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What Is the Control Group?

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Definition:

The control group is composed of participants who do not receive the experimental treatment. When conducting an experiment, these people are randomly selected to be in this group. They also closely resemble the participants who are in the experimental group, or the individuals who receive the treatment.

While they do not receive the treatment, they do play a vital role in the research process. Experimenters compare the experimental group to the control group to determine if the treatment had an effect. By serving as a comparison group, researchers are able to isolate the independent variable and look at the impact it had.

Observations:

  • "To assess the impact of the independent variable, we must have at least two different treatment conditions so that we can compare the effect of different values of the independent variable. At times, one condition is an experimental condition and the other is a control condition... The control condition is used to determine the value of the dependent variable without and experimental manipulation of the independent variable. The subjects in a control condition are called a control group. In the control condition, we carry out exactly the same procedures that are followed in the experimental condition, except for the experimental manipulation."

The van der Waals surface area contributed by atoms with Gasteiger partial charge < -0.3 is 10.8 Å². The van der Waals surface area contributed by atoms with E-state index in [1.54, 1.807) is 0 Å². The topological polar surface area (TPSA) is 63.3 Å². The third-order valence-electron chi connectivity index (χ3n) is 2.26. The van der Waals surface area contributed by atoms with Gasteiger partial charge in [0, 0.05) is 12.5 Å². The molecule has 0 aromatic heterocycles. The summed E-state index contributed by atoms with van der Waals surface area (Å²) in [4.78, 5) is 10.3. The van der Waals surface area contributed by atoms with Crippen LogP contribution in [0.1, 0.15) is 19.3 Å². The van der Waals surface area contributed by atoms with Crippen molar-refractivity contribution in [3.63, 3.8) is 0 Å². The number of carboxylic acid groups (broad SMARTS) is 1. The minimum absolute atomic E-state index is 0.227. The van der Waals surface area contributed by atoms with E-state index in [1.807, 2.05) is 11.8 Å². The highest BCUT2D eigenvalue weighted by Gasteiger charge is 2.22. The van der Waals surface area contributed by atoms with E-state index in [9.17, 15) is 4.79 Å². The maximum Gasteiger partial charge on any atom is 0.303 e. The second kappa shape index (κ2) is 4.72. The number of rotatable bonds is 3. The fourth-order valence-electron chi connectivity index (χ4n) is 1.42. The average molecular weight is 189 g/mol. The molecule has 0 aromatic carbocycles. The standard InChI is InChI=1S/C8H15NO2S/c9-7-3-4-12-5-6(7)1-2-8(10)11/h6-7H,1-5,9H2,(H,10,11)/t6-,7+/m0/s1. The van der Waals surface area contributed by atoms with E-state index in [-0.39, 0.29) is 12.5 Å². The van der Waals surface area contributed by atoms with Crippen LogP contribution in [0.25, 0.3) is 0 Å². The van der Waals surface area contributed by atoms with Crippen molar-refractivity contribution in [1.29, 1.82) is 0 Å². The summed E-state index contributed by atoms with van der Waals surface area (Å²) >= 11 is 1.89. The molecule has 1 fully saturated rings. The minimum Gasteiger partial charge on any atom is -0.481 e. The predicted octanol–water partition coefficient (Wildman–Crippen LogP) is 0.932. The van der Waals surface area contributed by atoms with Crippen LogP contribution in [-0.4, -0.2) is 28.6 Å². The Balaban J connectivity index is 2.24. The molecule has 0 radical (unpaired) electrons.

(Myers & Hansen, 2012)

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References:

Myers, A. & Hansen, C. (2012) Experimental psychology. Belmont, CA: Cengage Learning

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